1918. Voluptatem maeror sequitur.
Here is another way of expressing the relationship: grief follows (sequitur) pleasure. Note that even though sequitur has a passive ending it can still take a direct object: voluptatem.
1919. Crimen poena sequatur.
[crimen: blame, crime, offense] Note the subjunctive here, sequatur - Let the punishment follow the crime. (Crimen is a neuter noun; you might think it is the subject at first, but the subject is poena, and crimen is the object of the verb.)
1920. Mater criminum necessitas.
Compare the much more positive take on necessity which you saw earlier: Mater artium necessitas.
1921. Crimen nullum vini est, sed culpa bibentis.
The words crimen and culpa are used in tandem to organize this saying: There is no crime in the vine, but the fault is the drinker's (bibentis, participle from the verb bibo).
1922. Conscientia crimen prodit.
[prodo: reveal, bring forth, produce] Compare the saying you saw earlier: Conscientia testis.
1923. Nemo tenetur prodere seipsum.
Compare a similar legal principle: Nemo tenetur seipsum accusare.
1924. Cito se produnt mendacia.
Compare the saying you saw earlier: Mendacia non diu fallunt.
1925. Qui cito credit, cito decipitur.
[decipio: trick, trap, deceive] Compare a similar warning that you saw earlier: Qui cito credit, cito perit.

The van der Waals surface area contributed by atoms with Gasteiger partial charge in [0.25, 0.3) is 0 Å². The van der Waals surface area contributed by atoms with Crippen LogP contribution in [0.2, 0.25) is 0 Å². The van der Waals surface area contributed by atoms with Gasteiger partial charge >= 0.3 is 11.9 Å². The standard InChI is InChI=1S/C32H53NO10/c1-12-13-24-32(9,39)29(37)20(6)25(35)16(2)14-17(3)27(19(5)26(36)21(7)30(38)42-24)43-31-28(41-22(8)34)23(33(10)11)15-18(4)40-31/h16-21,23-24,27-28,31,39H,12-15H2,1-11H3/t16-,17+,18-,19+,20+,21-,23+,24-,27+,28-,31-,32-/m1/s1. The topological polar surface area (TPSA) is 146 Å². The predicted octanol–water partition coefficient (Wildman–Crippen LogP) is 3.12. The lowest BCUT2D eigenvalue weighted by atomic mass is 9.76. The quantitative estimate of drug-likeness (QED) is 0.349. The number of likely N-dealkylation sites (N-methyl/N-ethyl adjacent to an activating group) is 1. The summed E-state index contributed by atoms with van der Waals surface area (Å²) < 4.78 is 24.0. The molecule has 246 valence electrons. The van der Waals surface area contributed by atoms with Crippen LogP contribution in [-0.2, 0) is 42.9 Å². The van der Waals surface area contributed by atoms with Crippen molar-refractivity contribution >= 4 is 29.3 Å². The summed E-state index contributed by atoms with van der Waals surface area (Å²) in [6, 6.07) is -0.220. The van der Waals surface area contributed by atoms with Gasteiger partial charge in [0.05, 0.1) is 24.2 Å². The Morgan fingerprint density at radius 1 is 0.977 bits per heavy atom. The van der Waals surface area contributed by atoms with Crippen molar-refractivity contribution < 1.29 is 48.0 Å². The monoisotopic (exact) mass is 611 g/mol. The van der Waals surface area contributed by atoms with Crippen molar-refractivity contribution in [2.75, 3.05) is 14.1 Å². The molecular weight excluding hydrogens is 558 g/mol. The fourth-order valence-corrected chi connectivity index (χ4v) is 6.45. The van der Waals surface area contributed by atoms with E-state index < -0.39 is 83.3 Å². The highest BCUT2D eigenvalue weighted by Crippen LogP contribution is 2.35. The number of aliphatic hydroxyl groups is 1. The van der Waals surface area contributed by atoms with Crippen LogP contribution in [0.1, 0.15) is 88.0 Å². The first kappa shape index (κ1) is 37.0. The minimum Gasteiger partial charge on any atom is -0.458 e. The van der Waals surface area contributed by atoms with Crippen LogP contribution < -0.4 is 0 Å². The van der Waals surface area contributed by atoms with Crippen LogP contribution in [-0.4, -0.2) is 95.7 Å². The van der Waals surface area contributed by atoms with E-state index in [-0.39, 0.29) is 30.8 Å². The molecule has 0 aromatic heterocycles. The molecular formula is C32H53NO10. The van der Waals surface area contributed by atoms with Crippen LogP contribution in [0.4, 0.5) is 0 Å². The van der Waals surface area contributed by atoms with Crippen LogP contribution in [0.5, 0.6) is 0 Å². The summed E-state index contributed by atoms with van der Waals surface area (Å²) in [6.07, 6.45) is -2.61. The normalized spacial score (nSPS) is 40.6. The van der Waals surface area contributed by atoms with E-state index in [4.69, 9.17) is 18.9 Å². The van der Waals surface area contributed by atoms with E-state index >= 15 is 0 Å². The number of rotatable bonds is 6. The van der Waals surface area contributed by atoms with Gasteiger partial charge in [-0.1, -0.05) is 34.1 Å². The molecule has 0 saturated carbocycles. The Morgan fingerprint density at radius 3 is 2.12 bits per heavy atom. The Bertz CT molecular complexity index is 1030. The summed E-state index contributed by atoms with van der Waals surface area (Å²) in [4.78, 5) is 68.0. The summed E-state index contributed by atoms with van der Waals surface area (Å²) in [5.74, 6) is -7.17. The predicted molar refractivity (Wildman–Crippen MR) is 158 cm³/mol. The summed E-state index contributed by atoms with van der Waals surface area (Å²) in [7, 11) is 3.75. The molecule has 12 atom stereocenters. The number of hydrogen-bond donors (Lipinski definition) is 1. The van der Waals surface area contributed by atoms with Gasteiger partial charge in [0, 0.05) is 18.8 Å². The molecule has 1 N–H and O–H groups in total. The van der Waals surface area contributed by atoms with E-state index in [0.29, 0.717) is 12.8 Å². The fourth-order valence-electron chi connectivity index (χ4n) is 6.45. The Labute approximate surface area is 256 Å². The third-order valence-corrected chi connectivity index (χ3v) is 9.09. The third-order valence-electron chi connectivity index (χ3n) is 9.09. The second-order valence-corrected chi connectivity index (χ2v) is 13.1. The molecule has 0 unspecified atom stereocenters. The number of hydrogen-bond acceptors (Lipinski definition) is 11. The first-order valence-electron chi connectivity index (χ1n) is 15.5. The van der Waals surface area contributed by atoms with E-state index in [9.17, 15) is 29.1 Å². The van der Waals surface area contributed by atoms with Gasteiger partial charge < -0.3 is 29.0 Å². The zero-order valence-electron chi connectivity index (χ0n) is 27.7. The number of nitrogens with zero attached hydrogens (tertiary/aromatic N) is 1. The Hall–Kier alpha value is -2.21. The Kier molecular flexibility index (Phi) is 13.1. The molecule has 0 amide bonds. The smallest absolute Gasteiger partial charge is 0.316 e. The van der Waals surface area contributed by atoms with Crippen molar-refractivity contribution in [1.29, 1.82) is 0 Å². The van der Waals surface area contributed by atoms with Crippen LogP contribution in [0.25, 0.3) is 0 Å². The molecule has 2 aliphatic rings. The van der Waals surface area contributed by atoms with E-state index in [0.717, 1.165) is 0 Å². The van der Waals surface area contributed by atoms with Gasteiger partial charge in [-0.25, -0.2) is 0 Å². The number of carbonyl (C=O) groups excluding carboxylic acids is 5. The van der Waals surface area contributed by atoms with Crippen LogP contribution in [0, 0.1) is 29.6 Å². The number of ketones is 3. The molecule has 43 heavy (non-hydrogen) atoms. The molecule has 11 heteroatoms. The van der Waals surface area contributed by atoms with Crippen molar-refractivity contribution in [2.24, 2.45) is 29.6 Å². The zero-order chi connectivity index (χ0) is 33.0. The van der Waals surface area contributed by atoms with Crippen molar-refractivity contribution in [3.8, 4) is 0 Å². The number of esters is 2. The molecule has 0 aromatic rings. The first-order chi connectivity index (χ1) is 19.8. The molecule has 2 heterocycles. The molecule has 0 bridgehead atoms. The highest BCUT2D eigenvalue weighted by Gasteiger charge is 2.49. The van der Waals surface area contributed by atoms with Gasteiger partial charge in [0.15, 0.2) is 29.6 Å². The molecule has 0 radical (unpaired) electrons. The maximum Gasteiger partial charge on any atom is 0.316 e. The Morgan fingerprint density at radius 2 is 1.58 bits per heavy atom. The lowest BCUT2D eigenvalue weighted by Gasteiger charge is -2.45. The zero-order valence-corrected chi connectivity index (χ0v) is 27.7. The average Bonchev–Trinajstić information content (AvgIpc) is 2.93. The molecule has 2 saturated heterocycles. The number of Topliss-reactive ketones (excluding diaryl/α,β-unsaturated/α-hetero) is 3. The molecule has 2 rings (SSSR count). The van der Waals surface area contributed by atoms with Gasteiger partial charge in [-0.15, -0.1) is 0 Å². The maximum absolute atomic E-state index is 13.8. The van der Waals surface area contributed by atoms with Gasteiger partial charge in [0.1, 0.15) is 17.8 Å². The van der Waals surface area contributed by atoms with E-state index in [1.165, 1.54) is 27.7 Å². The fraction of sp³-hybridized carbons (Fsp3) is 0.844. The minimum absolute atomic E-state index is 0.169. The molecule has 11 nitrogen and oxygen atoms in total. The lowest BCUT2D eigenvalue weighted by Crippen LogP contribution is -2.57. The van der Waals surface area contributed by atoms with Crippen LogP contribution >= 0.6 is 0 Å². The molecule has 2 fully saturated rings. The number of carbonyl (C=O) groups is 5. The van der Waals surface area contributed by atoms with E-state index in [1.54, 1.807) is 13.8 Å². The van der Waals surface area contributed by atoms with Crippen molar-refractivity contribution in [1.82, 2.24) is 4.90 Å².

1926. Qui facile credit, facile decipitur.
While the previous saying was about trusting too quickly (cito), this saying warns about the dangers of trusting too easily (facile).
1927. Si mundus vult decipi, decipiatur.
You can also find this saying abbreviated as "mundus vult decipi," the world wants to be deceived. You can also find the statement made about some unspecified person: Qui vult decipi, decipiatur.
1928. Mundus vult decipi, ergo decipiatur.
Here is the same idea, now expressed with the logical "ergo."
1929. Populus vult decipi, ergo decipiatur.
You can find this saying invoked by John Adams in one of his letters.
1930. Species decipit.
[species: sight, appearance, beauty] Compare the English saying, "Appearances can be deceiving."
1931. Re magis quam specie.
There is an implied verb here to go with these ablative nouns - something like "(you should judge) more by the thing itself than by its appearance."
1932. Fallaces sunt rerum species.
[fallax: deceitful, misleading, false] Here species must be nominative plural, agreeing with the clearly plural adjective, fallaces.
1933. O fallax rerum copia!
[O: o, oh (exclamation)] Here is a fuller explanation of this sentiment: O fallax rerum copia quae, cum possessorem suum felicem facere deberet, infelicissimum reddit, quae nec eum dormire nec saltem unam horam in gaudio consummare permittit (from the life of Edward II by Thomas More).
1934. O fallacem hominum spem!
Here you have an example of the accusative of explanation - spem, not spes.
1935. O tempora, O mores!
It probably makes sense to consider this famous saying to be an accusative of exclamation as well. You can read about these famous words of Cicero at Wikipedia.